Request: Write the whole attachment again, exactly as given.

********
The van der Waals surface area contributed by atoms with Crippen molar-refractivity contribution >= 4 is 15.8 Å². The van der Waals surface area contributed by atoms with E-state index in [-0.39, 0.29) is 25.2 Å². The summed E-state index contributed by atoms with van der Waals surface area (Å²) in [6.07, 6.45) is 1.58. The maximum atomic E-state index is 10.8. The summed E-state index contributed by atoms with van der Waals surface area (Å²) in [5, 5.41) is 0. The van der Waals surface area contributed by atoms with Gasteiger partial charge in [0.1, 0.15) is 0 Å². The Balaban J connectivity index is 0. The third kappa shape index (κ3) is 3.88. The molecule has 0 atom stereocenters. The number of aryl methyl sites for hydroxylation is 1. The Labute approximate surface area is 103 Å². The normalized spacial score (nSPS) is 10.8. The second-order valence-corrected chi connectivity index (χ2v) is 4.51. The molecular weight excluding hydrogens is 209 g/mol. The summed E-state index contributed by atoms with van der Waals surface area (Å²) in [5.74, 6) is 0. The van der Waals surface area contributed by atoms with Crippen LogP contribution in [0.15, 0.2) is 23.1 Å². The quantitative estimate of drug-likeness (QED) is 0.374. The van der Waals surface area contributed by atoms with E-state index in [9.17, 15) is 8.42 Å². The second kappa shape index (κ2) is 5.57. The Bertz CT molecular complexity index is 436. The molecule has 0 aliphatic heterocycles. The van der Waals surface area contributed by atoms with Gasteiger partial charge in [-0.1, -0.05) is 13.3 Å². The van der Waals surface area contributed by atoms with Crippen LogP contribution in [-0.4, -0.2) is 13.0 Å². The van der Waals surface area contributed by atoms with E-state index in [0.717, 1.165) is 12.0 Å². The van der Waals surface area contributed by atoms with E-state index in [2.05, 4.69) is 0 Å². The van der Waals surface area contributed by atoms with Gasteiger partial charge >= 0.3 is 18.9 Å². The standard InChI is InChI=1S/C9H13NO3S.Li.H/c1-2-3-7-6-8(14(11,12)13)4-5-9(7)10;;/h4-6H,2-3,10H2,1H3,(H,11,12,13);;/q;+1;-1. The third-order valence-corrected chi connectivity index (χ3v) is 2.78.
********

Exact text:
The van der Waals surface area contributed by atoms with Crippen molar-refractivity contribution >= 4 is 15.8 Å². The van der Waals surface area contributed by atoms with E-state index in [-0.39, 0.29) is 25.2 Å². The summed E-state index contributed by atoms with van der Waals surface area (Å²) in [6.07, 6.45) is 1.58. The maximum atomic E-state index is 10.8. The summed E-state index contributed by atoms with van der Waals surface area (Å²) in [5, 5.41) is 0. The van der Waals surface area contributed by atoms with Gasteiger partial charge in [0.1, 0.15) is 0 Å². The Balaban J connectivity index is 0. The third kappa shape index (κ3) is 3.88. The molecule has 0 atom stereocenters. The number of aryl methyl sites for hydroxylation is 1. The Labute approximate surface area is 103 Å². The normalized spacial score (nSPS) is 10.8. The second-order valence-corrected chi connectivity index (χ2v) is 4.51. The molecular weight excluding hydrogens is 209 g/mol. The summed E-state index contributed by atoms with van der Waals surface area (Å²) in [5.74, 6) is 0. The van der Waals surface area contributed by atoms with Crippen LogP contribution in [0.15, 0.2) is 23.1 Å². The quantitative estimate of drug-likeness (QED) is 0.374. The van der Waals surface area contributed by atoms with E-state index in [9.17, 15) is 8.42 Å². The second kappa shape index (κ2) is 5.57. The Bertz CT molecular complexity index is 436. The molecule has 0 aliphatic heterocycles. The van der Waals surface area contributed by atoms with Gasteiger partial charge in [-0.1, -0.05) is 13.3 Å². The van der Waals surface area contributed by atoms with Crippen LogP contribution in [-0.4, -0.2) is 13.0 Å². The van der Waals surface area contributed by atoms with E-state index in [0.717, 1.165) is 12.0 Å². The van der Waals surface area contributed by atoms with E-state index in [2.05, 4.69) is 0 Å². The van der Waals surface area contributed by atoms with Gasteiger partial charge >= 0.3 is 18.9 Å². The standard InChI is InChI=1S/C9H13NO3S.Li.H/c1-2-3-7-6-8(14(11,12)13)4-5-9(7)10;;/h4-6H,2-3,10H2,1H3,(H,11,12,13);;/q;+1;-1. The third-order valence-corrected chi connectivity index (χ3v) is 2.78.